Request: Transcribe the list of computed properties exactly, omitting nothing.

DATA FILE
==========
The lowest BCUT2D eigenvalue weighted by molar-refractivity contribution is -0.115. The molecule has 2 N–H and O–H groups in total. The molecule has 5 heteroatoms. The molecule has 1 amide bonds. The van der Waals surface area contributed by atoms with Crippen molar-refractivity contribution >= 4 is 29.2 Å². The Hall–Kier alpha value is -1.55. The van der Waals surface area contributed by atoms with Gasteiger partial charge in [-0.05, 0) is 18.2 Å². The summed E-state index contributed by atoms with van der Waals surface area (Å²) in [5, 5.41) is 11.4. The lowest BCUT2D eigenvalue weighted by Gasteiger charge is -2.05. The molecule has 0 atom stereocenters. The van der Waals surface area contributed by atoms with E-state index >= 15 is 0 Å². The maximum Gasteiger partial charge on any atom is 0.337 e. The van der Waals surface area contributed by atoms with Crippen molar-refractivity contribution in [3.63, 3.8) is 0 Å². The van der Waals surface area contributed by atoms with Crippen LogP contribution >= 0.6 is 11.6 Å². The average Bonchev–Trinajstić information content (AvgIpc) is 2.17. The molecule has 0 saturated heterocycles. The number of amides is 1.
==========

The lowest BCUT2D eigenvalue weighted by molar-refractivity contribution is -0.115. The molecule has 2 N–H and O–H groups in total. The molecule has 5 heteroatoms. The molecule has 1 amide bonds. The van der Waals surface area contributed by atoms with Crippen molar-refractivity contribution >= 4 is 29.2 Å². The Hall–Kier alpha value is -1.55. The van der Waals surface area contributed by atoms with Gasteiger partial charge in [-0.05, 0) is 18.2 Å². The summed E-state index contributed by atoms with van der Waals surface area (Å²) in [5, 5.41) is 11.4. The lowest BCUT2D eigenvalue weighted by Gasteiger charge is -2.05. The molecule has 0 atom stereocenters. The van der Waals surface area contributed by atoms with E-state index >= 15 is 0 Å². The maximum Gasteiger partial charge on any atom is 0.337 e. The van der Waals surface area contributed by atoms with Crippen molar-refractivity contribution in [3.63, 3.8) is 0 Å². The van der Waals surface area contributed by atoms with Crippen LogP contribution >= 0.6 is 11.6 Å². The average Bonchev–Trinajstić information content (AvgIpc) is 2.17. The molecule has 0 saturated heterocycles. The number of amides is 1.